Q4 Outlook: A Multitude of Factors Which Will Leave FX Volatility Unabated

While the ECB might hold its fire for now, the Fed is looking at first signs of declining inflation, which

As the foreign exchange industry has become accustomed to low monthly trading volume figures due to dismal FX volatility ever since Q4 of last year, we might finally be witnessing a sustained change in this trend. After the announcement of Abenomics and the following 6 months of record high figures, it almost feels unreal that the G7 foreign exchange markets are so active again.

With the sharp spike higher in G7 FX volatility, some industry players are already wondering whether this is a temporary occurrence or a more persistent trend.

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It has been a little bit more than a month since we witnessed the sharp U-turn in foreign exchange traders’ mood. While it was mainly triggered by the President of the ECB, Mario Draghi, announcing that the European Central Bank (ECB) is the latest to hop on the bandwagon of central banks actively engaged in asset purchases, there have been many other signals for currency traders that its time for major risk reappraisals.

After we saw favorable market conditions return to the fray, the main point worrying industry insiders these days is whether this environment is here to stay, or if it’s just a short term blip. Are we experiencing a solid rebound across the board in G7 FX volatility, or just a minor rebound followed by more dismal months reducing the appetite of forex traders towards actively engaging in trading activities?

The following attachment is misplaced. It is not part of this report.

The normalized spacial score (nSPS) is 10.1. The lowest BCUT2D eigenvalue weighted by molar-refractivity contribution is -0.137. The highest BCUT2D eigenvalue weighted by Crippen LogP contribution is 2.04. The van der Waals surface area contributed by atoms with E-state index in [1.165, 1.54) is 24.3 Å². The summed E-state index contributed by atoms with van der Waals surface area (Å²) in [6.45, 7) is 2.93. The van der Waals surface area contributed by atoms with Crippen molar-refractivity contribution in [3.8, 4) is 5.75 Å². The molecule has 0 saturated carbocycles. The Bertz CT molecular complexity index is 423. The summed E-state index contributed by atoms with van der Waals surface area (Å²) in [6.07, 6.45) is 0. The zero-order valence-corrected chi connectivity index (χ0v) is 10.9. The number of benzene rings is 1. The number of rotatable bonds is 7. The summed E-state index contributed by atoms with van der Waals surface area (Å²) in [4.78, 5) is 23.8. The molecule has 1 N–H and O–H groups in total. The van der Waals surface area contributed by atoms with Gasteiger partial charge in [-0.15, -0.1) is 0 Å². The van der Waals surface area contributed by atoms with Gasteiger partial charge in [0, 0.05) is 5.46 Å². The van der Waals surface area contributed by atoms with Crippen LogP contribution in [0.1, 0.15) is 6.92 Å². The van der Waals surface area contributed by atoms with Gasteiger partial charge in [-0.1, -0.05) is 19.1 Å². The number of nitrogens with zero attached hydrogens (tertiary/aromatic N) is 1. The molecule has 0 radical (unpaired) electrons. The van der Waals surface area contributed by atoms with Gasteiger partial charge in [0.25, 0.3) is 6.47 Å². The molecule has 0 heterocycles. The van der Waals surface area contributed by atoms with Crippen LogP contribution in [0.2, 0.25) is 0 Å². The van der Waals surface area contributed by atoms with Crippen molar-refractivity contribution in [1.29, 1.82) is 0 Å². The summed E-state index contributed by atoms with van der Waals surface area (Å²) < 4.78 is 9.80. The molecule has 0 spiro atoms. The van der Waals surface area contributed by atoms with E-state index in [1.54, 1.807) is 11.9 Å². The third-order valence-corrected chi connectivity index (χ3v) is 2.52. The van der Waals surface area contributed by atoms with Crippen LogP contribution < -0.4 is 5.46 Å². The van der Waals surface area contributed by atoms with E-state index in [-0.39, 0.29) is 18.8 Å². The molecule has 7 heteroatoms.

In the opinion of Forex Magnates, we are seeing a series of factors which support the former notion and we will put our reasoning on the table in the following paragraphs.

Factor I: The European Central Bank Is Far from Done with Easing

Mario Draghi, President of the ECB
Mario Draghi, President of the ECB

While the European economy is entering its third recession in 6 years, there is little doubt that the ECB is here to stay with its easing effort. Mr. Draghi has stated in his last press conference that there is no “grand bargain” about him buying time for European governments to engage in structural reforms.

With Mr. Stieglitz reiterating his point that austerity has failed to produce the desired effect on the European economies and with limited fiscal room to go, there is little doubt that the next step on the agenda of the ECB is outright quantitative easing, including purchasing of government bonds.